And so the craic soon flowed again.  The sunset one of my most memorable.  And our sleep much needed, even if nervous.  And waking to this over Algeria made it all worth it:

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Our guide appeared out of nowhere, as if by magic, just as we were thinking of leaving in the morning.  He laughed when we told him about the armed man and our conversation the night before.  We laughed with him.  Until he declared:

“I laugh because you do not need to worry when I am here.  I protected you all night”

Ah yes…of course.  An old villager who could barely fight off wild goats was secretly watching over us all night.  How very noble.

And so we gave him a suitable generous donation for his “work” and protection services and made our way back to our bright red rebel vehicle.  Happily sitting in the sun, our adventure continued….for now.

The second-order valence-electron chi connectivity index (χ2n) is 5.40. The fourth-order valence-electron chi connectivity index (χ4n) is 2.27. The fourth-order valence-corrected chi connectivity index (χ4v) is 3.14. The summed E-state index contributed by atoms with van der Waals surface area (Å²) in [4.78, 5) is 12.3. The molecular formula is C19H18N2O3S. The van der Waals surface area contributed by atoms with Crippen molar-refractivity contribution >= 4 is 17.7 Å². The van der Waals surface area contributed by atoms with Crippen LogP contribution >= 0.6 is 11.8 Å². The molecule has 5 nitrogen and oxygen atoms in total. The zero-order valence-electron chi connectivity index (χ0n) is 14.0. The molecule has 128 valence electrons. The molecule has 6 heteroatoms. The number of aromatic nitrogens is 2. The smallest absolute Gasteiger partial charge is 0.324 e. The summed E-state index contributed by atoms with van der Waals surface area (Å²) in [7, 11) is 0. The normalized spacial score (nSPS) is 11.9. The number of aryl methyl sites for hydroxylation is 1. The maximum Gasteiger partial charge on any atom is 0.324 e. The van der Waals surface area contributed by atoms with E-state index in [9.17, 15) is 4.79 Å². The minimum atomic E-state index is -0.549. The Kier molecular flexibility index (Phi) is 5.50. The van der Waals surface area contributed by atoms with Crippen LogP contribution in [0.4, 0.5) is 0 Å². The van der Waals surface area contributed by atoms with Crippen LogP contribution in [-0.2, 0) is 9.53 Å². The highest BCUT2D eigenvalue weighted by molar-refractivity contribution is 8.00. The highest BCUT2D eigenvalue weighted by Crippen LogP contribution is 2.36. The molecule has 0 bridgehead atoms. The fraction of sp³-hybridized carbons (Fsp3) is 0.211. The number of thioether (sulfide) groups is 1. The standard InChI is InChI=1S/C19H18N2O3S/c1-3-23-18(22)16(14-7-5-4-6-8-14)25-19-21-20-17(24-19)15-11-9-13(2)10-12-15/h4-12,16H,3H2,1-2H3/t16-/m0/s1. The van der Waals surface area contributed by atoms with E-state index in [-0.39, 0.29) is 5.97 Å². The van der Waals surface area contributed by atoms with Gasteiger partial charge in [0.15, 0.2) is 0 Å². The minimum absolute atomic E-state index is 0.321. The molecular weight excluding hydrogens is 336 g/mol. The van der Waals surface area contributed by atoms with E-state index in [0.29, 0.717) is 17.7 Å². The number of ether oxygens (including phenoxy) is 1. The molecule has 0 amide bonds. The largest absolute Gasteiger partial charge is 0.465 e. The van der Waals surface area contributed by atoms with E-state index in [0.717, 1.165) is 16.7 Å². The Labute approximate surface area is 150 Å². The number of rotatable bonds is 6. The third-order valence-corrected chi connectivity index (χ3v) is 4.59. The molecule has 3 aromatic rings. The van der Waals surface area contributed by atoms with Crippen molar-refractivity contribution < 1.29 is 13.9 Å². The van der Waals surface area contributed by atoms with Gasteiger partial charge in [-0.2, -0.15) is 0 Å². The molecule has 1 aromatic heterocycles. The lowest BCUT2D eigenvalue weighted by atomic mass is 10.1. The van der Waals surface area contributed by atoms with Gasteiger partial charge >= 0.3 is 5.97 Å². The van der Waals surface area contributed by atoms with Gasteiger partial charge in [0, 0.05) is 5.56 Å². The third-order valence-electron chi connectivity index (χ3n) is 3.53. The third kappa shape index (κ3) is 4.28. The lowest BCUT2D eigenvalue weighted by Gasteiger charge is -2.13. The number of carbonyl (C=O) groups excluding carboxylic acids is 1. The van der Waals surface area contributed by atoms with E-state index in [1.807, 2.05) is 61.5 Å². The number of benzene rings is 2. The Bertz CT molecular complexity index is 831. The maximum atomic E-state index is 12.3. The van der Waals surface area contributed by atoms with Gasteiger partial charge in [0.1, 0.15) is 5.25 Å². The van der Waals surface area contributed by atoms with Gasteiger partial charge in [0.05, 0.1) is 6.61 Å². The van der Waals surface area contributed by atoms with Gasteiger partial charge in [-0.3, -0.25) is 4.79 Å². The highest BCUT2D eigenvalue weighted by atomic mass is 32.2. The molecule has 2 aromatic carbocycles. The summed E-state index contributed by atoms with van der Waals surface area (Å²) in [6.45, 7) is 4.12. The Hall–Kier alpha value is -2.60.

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Festival season: a song for the road

We all have them.  The “together” moments.  The ecstasy of experiencing something in a large number.  Whether you’re a music festival junkie, or whatever makes you want to travel to be with others, there’s no doubt something special occurs when we’re in big crowds.

It’s why many people plan their travel to coincide with the big festivals.  Whether catching New Year in Edinburgh, the beach parties of the Festival de San Juan in Spain or the raves all night long on Thai beaches with the sun setting.  Ireland has learnt fast that festivals mean money, whether tourist money or local money.  There’s barely a single weekend of the calendar that Cork doesn’t have a festival (the Irish Times does a breakdown of the bigger ones here) of some sort.